– Python template library

– Zope/WSGI Python middleware (for authentication)



Thoughts on Point Solutions

Lately I have been thinking a bit about the advantages of small, tightly focussed web apps (so-called “point solutions”) that scratch a single little itch, versus larger, more powerful and general web apps that tend to deliver more of a total body rub. This question is of utmost importance to a company like Biarri that needs to place its development time and effort into the best channels.

The question was highlighted by a real-world problem a colleague posed recently: how to assign foursomes in rounds of Golf so that all of the players got to play with each other player at least once. It is not trivial to construct such a solution (if one even exists) by hand, if the constraints are “tight” enough (for example, 20 players and 8 rounds).

Small point solutions that solve a small but non-trivial problem like this might be fairly quick to develop and deploy on the web. But it doesn’t take much feature creep before you get a pile of extra “features” (particular requirements for some players, minimising the number of repeated pairings, right through to printing out score cards etc); before you know it (or more precisely, after months or years of hard coding) you’d have a full-blown Golf Tournament Scheduler. Such a web app might sell for much more, but would probably attract many less customers. And what happened to the poor casual golfer or golf tournament organiser on a shoestring budget who just wanted to solve his or her original golf player assignment problem?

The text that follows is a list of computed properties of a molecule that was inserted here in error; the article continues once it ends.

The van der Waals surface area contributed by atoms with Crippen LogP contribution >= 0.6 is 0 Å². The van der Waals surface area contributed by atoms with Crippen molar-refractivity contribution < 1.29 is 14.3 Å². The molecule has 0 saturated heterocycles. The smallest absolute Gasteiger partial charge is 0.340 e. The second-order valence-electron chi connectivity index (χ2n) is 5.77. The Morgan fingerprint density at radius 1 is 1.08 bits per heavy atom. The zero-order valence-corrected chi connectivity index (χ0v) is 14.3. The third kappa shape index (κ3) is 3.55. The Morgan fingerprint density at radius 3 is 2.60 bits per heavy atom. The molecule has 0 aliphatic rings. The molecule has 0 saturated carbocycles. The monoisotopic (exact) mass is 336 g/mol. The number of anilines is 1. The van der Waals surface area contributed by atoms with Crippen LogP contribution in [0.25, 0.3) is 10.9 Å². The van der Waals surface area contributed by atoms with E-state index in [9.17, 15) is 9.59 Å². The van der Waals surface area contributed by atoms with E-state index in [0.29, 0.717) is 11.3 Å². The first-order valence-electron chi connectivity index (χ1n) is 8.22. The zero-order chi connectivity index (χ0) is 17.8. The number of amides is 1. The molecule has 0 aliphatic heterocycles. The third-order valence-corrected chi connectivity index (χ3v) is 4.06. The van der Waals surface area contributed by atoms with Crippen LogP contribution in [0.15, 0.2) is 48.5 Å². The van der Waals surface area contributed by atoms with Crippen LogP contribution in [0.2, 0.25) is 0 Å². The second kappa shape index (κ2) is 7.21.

In the spirit of acknowledging that the future is impossible to predict, I think Biarri must address more wide-ranging, lightweight “point solutions”, particularly at our fledgling stage. More mini-apps with a wider potential customer base will allow us to gauge which itches need the most scratching; more complex apps, as every seasoned developer knows, seem to always cause issues and problems – in short, sheer complexity – quite out of scale with the larger code line count; not to mention being harder to use and understand for users (more buttons!)

Those who have test-driven our Workbench solution will also know that, to some extent, we’re trying to have our cake and eat it to, by allowing these smaller “point” solutions to exist as workflows (standalone web apps) in their own right, whilst also being “nestable” – that is, able to be composited in a larger, more powerful workflow. Look out for Geocoding as a sub-workflow inside Travel Time Calculation, coming to the Workbench very soon. And who knows if the Biarri Golf Tournament Organiser will ever eventuate!